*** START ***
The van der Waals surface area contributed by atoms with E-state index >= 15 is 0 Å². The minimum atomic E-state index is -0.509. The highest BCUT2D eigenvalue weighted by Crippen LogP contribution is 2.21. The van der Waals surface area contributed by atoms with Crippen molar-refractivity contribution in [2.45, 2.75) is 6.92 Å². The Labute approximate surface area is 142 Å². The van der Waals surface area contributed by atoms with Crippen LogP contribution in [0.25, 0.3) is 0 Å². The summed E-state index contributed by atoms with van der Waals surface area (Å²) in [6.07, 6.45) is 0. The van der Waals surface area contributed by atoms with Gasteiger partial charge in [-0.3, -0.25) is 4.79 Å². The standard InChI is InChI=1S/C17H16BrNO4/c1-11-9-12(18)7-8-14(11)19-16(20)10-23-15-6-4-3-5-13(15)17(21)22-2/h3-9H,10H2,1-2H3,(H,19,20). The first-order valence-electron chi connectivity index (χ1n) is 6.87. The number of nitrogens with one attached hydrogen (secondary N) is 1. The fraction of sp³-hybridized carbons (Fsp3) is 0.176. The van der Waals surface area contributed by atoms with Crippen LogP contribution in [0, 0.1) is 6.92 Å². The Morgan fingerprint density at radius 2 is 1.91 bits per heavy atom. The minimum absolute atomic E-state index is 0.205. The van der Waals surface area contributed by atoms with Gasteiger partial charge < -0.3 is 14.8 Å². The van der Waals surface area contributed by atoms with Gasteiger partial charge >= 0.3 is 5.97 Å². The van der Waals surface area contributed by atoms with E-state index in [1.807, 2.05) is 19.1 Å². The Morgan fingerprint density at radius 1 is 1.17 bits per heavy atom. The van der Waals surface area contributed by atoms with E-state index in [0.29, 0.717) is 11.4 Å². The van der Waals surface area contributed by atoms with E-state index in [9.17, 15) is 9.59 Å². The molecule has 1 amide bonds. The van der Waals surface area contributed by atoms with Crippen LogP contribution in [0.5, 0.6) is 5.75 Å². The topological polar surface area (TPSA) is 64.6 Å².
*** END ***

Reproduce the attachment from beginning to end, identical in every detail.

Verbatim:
The van der Waals surface area contributed by atoms with E-state index >= 15 is 0 Å². The minimum atomic E-state index is -0.509. The highest BCUT2D eigenvalue weighted by Crippen LogP contribution is 2.21. The van der Waals surface area contributed by atoms with Crippen molar-refractivity contribution in [2.45, 2.75) is 6.92 Å². The Labute approximate surface area is 142 Å². The van der Waals surface area contributed by atoms with Crippen LogP contribution in [0.25, 0.3) is 0 Å². The summed E-state index contributed by atoms with van der Waals surface area (Å²) in [6.07, 6.45) is 0. The van der Waals surface area contributed by atoms with Gasteiger partial charge in [-0.3, -0.25) is 4.79 Å². The standard InChI is InChI=1S/C17H16BrNO4/c1-11-9-12(18)7-8-14(11)19-16(20)10-23-15-6-4-3-5-13(15)17(21)22-2/h3-9H,10H2,1-2H3,(H,19,20). The first-order valence-electron chi connectivity index (χ1n) is 6.87. The number of nitrogens with one attached hydrogen (secondary N) is 1. The fraction of sp³-hybridized carbons (Fsp3) is 0.176. The van der Waals surface area contributed by atoms with Crippen LogP contribution in [0, 0.1) is 6.92 Å². The Morgan fingerprint density at radius 2 is 1.91 bits per heavy atom. The minimum absolute atomic E-state index is 0.205. The van der Waals surface area contributed by atoms with Gasteiger partial charge < -0.3 is 14.8 Å². The van der Waals surface area contributed by atoms with Gasteiger partial charge >= 0.3 is 5.97 Å². The van der Waals surface area contributed by atoms with E-state index in [1.807, 2.05) is 19.1 Å². The Morgan fingerprint density at radius 1 is 1.17 bits per heavy atom. The van der Waals surface area contributed by atoms with E-state index in [0.29, 0.717) is 11.4 Å². The van der Waals surface area contributed by atoms with E-state index in [9.17, 15) is 9.59 Å². The molecule has 1 amide bonds. The van der Waals surface area contributed by atoms with Crippen LogP contribution in [0.5, 0.6) is 5.75 Å². The topological polar surface area (TPSA) is 64.6 Å².